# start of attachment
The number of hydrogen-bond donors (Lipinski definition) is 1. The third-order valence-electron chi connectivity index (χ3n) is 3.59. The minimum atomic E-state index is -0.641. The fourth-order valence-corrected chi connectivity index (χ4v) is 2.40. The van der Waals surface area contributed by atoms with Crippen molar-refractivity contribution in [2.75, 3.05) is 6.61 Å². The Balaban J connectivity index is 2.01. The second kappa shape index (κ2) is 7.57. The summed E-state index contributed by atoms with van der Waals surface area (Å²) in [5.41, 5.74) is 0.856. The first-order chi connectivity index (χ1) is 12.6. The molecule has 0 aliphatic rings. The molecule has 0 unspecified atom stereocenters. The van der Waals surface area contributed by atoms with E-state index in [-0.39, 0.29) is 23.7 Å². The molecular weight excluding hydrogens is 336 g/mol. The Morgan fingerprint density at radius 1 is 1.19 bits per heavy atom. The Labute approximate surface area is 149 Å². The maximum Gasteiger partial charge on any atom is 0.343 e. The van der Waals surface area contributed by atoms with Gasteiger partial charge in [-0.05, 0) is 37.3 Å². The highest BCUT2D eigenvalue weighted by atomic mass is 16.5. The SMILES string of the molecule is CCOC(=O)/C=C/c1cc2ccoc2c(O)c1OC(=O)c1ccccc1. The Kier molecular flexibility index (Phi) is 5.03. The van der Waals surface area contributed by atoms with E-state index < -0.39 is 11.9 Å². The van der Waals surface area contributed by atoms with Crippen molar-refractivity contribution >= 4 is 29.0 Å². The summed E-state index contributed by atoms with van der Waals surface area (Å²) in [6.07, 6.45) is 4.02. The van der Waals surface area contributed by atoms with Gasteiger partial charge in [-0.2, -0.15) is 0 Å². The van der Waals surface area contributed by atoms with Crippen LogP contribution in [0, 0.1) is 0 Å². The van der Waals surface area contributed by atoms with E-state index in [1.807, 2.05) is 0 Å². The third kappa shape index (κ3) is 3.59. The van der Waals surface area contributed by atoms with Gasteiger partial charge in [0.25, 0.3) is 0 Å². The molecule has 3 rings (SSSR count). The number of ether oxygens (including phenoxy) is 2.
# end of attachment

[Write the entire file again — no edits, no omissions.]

The number of hydrogen-bond donors (Lipinski definition) is 1. The third-order valence-electron chi connectivity index (χ3n) is 3.59. The minimum atomic E-state index is -0.641. The fourth-order valence-corrected chi connectivity index (χ4v) is 2.40. The van der Waals surface area contributed by atoms with Crippen molar-refractivity contribution in [2.75, 3.05) is 6.61 Å². The Balaban J connectivity index is 2.01. The second kappa shape index (κ2) is 7.57. The summed E-state index contributed by atoms with van der Waals surface area (Å²) in [5.41, 5.74) is 0.856. The first-order chi connectivity index (χ1) is 12.6. The molecule has 0 aliphatic rings. The molecule has 0 unspecified atom stereocenters. The van der Waals surface area contributed by atoms with E-state index in [-0.39, 0.29) is 23.7 Å². The molecular weight excluding hydrogens is 336 g/mol. The Morgan fingerprint density at radius 1 is 1.19 bits per heavy atom. The Labute approximate surface area is 149 Å². The maximum Gasteiger partial charge on any atom is 0.343 e. The van der Waals surface area contributed by atoms with Gasteiger partial charge in [-0.05, 0) is 37.3 Å². The highest BCUT2D eigenvalue weighted by atomic mass is 16.5. The SMILES string of the molecule is CCOC(=O)/C=C/c1cc2ccoc2c(O)c1OC(=O)c1ccccc1. The Kier molecular flexibility index (Phi) is 5.03. The van der Waals surface area contributed by atoms with E-state index < -0.39 is 11.9 Å². The van der Waals surface area contributed by atoms with Crippen molar-refractivity contribution >= 4 is 29.0 Å². The summed E-state index contributed by atoms with van der Waals surface area (Å²) in [6.07, 6.45) is 4.02. The van der Waals surface area contributed by atoms with Gasteiger partial charge in [-0.2, -0.15) is 0 Å². The van der Waals surface area contributed by atoms with Crippen LogP contribution in [0, 0.1) is 0 Å². The van der Waals surface area contributed by atoms with E-state index in [1.807, 2.05) is 0 Å². The third kappa shape index (κ3) is 3.59. The van der Waals surface area contributed by atoms with Gasteiger partial charge in [0.25, 0.3) is 0 Å². The molecule has 3 rings (SSSR count). The number of ether oxygens (including phenoxy) is 2.